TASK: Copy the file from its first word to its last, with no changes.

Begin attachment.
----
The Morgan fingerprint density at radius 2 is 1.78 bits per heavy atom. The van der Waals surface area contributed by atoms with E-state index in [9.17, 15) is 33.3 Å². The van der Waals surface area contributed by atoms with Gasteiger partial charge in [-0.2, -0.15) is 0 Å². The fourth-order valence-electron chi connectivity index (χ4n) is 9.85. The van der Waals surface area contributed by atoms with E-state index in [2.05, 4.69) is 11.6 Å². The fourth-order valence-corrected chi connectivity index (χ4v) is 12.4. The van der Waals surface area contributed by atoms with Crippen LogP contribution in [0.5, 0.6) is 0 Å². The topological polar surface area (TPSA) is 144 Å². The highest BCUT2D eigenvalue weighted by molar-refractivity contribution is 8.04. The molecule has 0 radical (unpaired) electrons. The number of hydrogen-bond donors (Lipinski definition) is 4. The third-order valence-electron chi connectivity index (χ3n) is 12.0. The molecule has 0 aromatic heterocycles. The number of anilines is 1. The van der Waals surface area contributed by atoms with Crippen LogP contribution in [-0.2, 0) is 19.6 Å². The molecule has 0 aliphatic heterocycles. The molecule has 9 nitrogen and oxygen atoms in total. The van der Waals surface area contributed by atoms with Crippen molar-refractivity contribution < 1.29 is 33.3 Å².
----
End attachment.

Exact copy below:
The Morgan fingerprint density at radius 2 is 1.78 bits per heavy atom. The van der Waals surface area contributed by atoms with E-state index in [9.17, 15) is 33.3 Å². The van der Waals surface area contributed by atoms with Gasteiger partial charge in [-0.2, -0.15) is 0 Å². The fourth-order valence-electron chi connectivity index (χ4n) is 9.85. The van der Waals surface area contributed by atoms with E-state index in [2.05, 4.69) is 11.6 Å². The fourth-order valence-corrected chi connectivity index (χ4v) is 12.4. The van der Waals surface area contributed by atoms with Crippen LogP contribution in [0.5, 0.6) is 0 Å². The topological polar surface area (TPSA) is 144 Å². The highest BCUT2D eigenvalue weighted by molar-refractivity contribution is 8.04. The molecule has 0 radical (unpaired) electrons. The number of hydrogen-bond donors (Lipinski definition) is 4. The third-order valence-electron chi connectivity index (χ3n) is 12.0. The molecule has 0 aromatic heterocycles. The number of anilines is 1. The van der Waals surface area contributed by atoms with Crippen LogP contribution in [-0.2, 0) is 19.6 Å². The molecule has 0 aliphatic heterocycles. The molecule has 9 nitrogen and oxygen atoms in total. The van der Waals surface area contributed by atoms with Crippen molar-refractivity contribution < 1.29 is 33.3 Å².